Blackstone was the other bidder selected for the binding phase of the process.

The bad loans of the portfolio are backed by residential assets located across Spain. Sareb has been advised by Evercore.

The deal is still pending subject to signing of the contract, but the goal remains to close by year end, the person familiar with the deal said.

The transaction marks a turning point for Sareb, which had focused on sales of small portfolio until now; in 2015, it closed transactions for approximately EUR 520m.

When it was established, Sareb received EUR 50.8bn in assets to dispose off within 15 years. By December 2015, the portfolio had been reduced to EUR 42.9bn, according to its latest report.

Original story: Debtwire

Edited by: Carmel Drake

Fortress Puts Its ‘Paratus’ Platform Up For Sale

29 May 2015 – Expansión

Project Coast / Fortress wants to dispose of one of its platforms, with 40 employees and a portfoliol of loans and homes amounting to €700 million.

(Photo: Michael Novogratz, Director at Fortress Investent Group)

Fortress, one of the first opportunistic funds to arrive in Spain has put up the ‘for sale’ sign over part of its business in Spain. The US fund has announced the disposal of its distressed debt management platform and of a portfolio of loans and homes amounting to almost €700 million.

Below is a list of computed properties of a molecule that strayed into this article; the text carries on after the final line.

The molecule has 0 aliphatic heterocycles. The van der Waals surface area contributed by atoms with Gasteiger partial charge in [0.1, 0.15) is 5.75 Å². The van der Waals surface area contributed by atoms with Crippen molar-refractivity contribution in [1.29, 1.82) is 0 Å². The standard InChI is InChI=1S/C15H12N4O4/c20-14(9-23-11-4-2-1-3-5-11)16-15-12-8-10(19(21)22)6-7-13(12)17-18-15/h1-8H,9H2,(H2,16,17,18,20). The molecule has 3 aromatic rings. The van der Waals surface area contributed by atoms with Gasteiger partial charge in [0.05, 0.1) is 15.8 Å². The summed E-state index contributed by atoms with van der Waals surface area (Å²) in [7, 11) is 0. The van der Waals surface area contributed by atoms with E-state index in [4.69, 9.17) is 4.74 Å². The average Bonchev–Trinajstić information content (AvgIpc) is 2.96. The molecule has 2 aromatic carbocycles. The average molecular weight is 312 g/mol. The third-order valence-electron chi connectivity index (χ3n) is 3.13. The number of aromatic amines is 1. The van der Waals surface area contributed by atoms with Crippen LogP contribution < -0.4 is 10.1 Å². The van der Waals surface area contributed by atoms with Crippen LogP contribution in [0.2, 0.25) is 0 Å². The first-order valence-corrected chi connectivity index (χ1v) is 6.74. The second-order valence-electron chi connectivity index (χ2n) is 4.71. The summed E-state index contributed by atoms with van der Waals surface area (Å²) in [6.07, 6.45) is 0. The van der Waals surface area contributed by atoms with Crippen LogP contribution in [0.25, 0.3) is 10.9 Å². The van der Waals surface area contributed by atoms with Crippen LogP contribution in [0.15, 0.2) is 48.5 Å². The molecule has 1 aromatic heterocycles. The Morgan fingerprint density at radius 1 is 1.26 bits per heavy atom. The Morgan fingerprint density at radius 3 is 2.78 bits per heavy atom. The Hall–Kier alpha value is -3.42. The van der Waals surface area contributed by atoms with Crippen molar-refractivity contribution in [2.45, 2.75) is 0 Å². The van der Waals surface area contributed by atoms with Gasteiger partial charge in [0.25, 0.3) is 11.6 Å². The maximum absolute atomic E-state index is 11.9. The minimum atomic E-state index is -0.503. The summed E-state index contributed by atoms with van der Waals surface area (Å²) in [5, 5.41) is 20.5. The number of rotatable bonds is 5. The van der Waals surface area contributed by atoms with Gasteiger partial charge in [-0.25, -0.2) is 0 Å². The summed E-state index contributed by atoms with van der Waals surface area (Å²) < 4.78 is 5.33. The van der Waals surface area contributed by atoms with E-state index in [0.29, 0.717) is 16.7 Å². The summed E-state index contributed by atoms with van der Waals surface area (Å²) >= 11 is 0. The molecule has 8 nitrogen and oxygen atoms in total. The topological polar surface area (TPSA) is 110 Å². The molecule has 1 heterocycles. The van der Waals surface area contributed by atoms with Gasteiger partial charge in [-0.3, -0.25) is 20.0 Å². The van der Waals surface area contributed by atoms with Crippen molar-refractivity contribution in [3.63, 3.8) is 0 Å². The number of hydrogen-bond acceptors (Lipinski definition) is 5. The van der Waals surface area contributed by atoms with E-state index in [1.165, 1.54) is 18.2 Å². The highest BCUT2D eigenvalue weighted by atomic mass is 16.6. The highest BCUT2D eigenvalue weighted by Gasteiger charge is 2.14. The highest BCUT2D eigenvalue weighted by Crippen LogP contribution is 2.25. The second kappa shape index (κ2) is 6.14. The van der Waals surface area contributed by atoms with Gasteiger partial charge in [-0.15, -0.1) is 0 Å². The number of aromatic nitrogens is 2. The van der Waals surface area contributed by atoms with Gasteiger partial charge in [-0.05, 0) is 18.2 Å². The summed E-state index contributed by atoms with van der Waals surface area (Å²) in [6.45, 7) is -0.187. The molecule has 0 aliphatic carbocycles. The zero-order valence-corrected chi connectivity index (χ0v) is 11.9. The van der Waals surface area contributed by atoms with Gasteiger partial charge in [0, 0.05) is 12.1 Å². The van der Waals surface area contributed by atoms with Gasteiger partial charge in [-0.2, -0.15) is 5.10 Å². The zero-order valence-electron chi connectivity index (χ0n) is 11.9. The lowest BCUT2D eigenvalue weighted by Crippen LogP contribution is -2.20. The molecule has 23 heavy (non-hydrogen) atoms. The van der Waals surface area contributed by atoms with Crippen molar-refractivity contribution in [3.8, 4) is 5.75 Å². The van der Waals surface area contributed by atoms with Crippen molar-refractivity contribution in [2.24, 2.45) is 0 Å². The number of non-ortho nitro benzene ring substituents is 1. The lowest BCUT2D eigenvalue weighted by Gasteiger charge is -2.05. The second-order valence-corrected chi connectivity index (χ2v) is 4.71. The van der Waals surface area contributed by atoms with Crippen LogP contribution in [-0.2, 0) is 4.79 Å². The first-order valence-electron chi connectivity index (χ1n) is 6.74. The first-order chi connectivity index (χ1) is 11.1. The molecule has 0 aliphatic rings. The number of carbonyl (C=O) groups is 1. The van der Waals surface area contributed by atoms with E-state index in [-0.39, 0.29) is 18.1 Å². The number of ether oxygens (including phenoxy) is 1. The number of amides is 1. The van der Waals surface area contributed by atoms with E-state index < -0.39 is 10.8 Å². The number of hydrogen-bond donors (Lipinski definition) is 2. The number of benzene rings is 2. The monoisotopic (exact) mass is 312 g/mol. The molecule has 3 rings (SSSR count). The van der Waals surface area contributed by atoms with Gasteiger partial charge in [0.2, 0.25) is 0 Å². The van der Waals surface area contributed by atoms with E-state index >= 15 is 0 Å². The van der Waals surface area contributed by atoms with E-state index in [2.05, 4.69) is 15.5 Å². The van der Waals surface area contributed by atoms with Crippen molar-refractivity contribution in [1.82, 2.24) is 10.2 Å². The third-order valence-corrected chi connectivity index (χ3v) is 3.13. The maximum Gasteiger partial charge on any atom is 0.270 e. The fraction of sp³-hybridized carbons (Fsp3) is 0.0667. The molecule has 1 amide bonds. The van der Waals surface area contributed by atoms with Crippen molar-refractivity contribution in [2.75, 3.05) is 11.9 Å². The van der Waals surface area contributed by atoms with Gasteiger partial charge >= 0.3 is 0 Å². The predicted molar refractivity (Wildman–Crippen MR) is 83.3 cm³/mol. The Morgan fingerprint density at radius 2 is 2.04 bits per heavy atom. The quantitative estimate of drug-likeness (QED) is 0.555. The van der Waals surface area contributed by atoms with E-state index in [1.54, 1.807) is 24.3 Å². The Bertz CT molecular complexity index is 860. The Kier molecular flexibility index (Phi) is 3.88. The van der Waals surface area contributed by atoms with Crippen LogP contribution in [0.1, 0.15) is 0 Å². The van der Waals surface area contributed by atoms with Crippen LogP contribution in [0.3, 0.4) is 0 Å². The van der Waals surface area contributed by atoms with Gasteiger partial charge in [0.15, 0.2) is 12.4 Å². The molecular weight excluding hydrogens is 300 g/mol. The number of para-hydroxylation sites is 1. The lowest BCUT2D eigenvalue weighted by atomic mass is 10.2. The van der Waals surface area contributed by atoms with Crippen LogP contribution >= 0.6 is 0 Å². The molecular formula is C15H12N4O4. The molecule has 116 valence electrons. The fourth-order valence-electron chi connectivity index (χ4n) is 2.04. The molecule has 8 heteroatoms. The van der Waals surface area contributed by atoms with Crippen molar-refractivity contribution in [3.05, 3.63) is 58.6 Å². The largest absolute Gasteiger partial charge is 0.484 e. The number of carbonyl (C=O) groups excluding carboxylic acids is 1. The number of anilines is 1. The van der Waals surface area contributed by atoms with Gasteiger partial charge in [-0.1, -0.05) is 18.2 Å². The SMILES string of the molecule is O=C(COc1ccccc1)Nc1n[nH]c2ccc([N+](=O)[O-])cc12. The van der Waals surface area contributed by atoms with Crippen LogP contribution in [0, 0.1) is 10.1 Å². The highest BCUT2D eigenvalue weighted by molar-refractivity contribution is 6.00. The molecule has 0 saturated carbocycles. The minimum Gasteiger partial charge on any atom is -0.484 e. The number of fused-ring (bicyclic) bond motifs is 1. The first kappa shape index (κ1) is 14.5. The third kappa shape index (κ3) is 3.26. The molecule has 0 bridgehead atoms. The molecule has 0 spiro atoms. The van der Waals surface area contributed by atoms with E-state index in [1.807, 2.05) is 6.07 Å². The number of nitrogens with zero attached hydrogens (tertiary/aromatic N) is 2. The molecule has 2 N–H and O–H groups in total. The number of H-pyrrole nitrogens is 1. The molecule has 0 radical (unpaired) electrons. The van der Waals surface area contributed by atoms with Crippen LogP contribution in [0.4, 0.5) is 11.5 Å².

The possible sale comes at a time when international investors are reviewing their strategies in Spain following the results of the regional and local elections. Even so, sources close to the transaction indicate that this deal was launched long before the election results were announced and that the fund remains firm in its commitment to Spain.

The investor has taken the decision after it completed the purchase of Lico Leasing from savings banks last year, with 500 employees and assets worth €600 million.

Former GMAC

Following this purchase, Fortress wants to sell its Paratus platform. The firm originated from General Motor’s former financing arm, GMAC. After being rescued by the US Government in 2008, GMAC – currently known as Ally Financial – sold its European business to Fortress, which represented the fund’s first foray into Spain. The fund started to purchase non-performing loan portfolios in Spain in 2009, and ended up managing a portfolio amounting to €4,000 million.

The opportunistic fund has engaged N+1 to advise on the sale of Paratus; several weeks ago the consultancy firm distributed information to potential investors regarding the so-called Project Coast. Following the first phase of the process, this week N+1 will announce which funds and platforms will go through to the final phase, which is expected to close at the beginning of July.